Catalina Droppelmann holds a B.A. in Psychology from the University of Valparaíso (Chile) and an MPhil in Criminological Research from the University of Cambridge (UK).
She is currently affiliated to the Institute of Criminology, University of Cambridge, as a PhD researcher under the supervision of Professor Loraine Gelsthorpe. Her research concentrates on the processes and factors associated with desistance from crime in young offenders. More specifically it explores the transition from crime to conformity among Chilean juvenile offenders to identify the theoretical, policy and practical implications of the findings. For this purpose, she has designed and is now undertaking the first longitudinal study with a panel of young offenders in Chile.
Prior to her PhD, Catalina worked for ten years researching and implementing public policies in the areas of sentencing and corrections. She was the Director of the Criminal Justice Division in Fundación Paz Ciudadana in Chile, a Latin American think tank that promotes public policies in the areas of crime prevention, sentencing and corrections. In addition, she has been a research associate of the Institute of Sociology, Pontificia Universidad Católica de Chile; and consultant to international organizations such as the Organization of American States (OAS), the Inter-American Development Bank (IADB) and the United Nations Office on Drug and Crime (UNODC). She has been a lecturer of various courses on criminology in Chilean universities.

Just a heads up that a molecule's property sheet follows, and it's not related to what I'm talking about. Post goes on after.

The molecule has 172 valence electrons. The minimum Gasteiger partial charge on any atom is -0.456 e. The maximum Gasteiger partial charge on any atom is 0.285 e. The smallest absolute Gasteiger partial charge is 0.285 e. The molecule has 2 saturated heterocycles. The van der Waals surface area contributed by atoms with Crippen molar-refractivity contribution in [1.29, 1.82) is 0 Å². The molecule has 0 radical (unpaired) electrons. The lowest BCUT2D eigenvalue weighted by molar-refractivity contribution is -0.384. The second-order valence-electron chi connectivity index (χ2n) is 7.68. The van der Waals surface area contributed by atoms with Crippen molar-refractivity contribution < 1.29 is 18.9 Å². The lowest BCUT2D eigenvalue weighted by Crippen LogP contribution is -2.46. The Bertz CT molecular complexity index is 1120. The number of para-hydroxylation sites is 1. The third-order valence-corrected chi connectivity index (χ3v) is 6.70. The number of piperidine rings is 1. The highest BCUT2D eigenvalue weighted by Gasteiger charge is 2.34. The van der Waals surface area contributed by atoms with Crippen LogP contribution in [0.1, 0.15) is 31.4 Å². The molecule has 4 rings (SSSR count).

Catalina is a founding member of the Ibero-American Association of Therapeutic Jurisprudence and in 2009 she was honored as one of 100 young leaders of Chile for her contribution in this field.
Her research interests are youth justice, desistance from crime, criminal careers, law compliance, sentencing and alternatives to incarceration.